On the whole I think that children are most influenced by their parents if they are home educated - which is logical because they spend so much time with them. If they go to school, it seems equally likely that they will be influenced more either by their parents or by their school doesn't automatically cause children to be removed from parental influence. So those you describe as "odd balls" may still come out of the school experience unchanged ... I don't think that schools always have the influence that some depends on the child.

    The most important thing I do want to say is that on the whole the home educated children I know (and without wishing to overstate my role here...I do spend a lot of time with home educating families...) are mostly a delightful bunch. Yes, ther are a few oddbods...but that is because many of them share a diagnosis of an autistic specturm disorder... and there are a few difficult children behaviour wise, but in most cases they are the children either excluded from school or home educated to avoid truancy. However some of the parents can be interesting.....

  8. "I am not wholly convinced that it was in my daughter's best interests to spend the first sixteen years of her life in the company of a cynical and socially inept adult. She might have been better off with other children of her own age."

    Hmm - are you saying that your daughter didn't mix with children around her own age? Mine do, on a regular basis. In fact, my daughter says that she has far more friends now than she ever had at school, so I'm surprised by your statement.


  9. Simon says,
    "All I am saying is that if I had the time over again, I am not wholly convinced that it was in my daughter's best interests to spend the first sixteen years of her life in the company of a cynical and socially inept adult. She might have been better off with other children of her own age."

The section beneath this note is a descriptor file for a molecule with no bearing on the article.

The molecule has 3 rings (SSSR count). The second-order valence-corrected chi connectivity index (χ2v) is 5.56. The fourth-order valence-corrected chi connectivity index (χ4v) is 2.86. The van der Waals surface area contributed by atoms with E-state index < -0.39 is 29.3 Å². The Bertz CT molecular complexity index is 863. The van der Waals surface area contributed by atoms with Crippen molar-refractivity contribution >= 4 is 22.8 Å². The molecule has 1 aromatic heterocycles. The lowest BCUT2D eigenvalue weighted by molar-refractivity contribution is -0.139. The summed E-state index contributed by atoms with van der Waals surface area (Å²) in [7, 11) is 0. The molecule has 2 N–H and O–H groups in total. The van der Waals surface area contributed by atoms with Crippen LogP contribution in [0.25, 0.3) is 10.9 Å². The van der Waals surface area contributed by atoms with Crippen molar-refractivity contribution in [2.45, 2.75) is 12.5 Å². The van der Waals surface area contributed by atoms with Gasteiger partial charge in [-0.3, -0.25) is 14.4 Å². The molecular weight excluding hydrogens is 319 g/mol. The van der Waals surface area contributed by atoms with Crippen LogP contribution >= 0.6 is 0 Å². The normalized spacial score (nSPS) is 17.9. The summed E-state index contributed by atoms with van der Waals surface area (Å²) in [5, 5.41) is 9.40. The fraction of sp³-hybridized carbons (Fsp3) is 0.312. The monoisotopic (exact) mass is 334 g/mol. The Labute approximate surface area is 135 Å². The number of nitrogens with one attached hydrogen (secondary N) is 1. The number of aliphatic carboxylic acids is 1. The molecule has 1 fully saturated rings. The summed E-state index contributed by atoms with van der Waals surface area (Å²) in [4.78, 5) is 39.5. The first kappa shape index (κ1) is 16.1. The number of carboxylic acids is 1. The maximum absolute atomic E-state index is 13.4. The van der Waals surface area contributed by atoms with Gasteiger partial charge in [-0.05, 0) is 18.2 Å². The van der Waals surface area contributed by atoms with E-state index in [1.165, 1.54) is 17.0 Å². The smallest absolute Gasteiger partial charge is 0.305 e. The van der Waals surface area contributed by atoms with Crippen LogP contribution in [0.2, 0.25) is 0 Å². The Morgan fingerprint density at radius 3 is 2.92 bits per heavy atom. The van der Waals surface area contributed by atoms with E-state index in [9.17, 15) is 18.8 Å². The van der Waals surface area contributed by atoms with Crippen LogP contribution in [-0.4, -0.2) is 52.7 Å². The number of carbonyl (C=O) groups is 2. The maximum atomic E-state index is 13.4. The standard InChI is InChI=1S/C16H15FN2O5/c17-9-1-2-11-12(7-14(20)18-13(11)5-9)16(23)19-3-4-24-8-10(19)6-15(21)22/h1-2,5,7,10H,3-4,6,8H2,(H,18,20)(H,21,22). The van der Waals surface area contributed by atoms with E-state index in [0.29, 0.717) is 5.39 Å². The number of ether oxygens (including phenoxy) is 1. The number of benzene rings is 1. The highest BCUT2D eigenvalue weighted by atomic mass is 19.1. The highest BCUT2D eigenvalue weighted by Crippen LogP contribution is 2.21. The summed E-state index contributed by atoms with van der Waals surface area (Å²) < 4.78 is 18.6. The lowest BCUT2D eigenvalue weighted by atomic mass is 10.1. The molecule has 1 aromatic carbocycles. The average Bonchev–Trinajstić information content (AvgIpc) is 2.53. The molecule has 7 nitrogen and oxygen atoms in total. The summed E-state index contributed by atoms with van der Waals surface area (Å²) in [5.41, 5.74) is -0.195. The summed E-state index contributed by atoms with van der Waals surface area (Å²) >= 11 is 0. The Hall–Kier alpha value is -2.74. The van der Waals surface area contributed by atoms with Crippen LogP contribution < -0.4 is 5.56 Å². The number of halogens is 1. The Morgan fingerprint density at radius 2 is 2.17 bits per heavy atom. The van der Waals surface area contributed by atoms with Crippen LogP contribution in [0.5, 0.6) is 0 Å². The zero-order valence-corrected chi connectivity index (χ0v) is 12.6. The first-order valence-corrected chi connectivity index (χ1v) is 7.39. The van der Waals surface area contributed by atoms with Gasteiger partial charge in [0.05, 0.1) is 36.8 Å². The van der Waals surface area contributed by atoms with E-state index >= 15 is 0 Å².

It is quite possible to home educate your children and for them to spend lots of time with children their own age. My 12 year old daughter goes to four age specific groups a week - a self-managed learning group, creative writing group, Woodcraft Folk and a 10-13s home ed group, which is currently running a first aid course . But she also goes to mixed age groups and gets time with family.

    I know what you mean, Simon. But I guess in my family we've always felt that being a bit weird was a good thing...

  10. Of course my daughter spent time with other children. She too belonged at various times to Woodcraft Folk, church, ballet, chess, bell ringing, fencing and a dozen other activities. There are two points about this though. Firstly, she wasn't in the company of these young people for six hours a day, week after week, year after year. So she was not moulded into conformity in the way that kids at school are. Secondly, I have to say that with the best will in the world, some of the kids that she met at these activities were a little odd. If you think that home educating parents are an eccentric bunch, try hanging out with chess parents!

    Allie, I have nothing at all against weirdness. Our family is very odd and I am quite comfortable with the fact that others see me as peculiar. However, I sometimes think that I made a decision on my daughter's behalf, long before she could express her own opinion, that she too would be a weird outsider. I just don't know in retrospect if that was a smart move. Even with mixing with other kids at various clubs, I was still probably the main influence upon her development. I just don't know that I was the best person for her to grow up identifying with.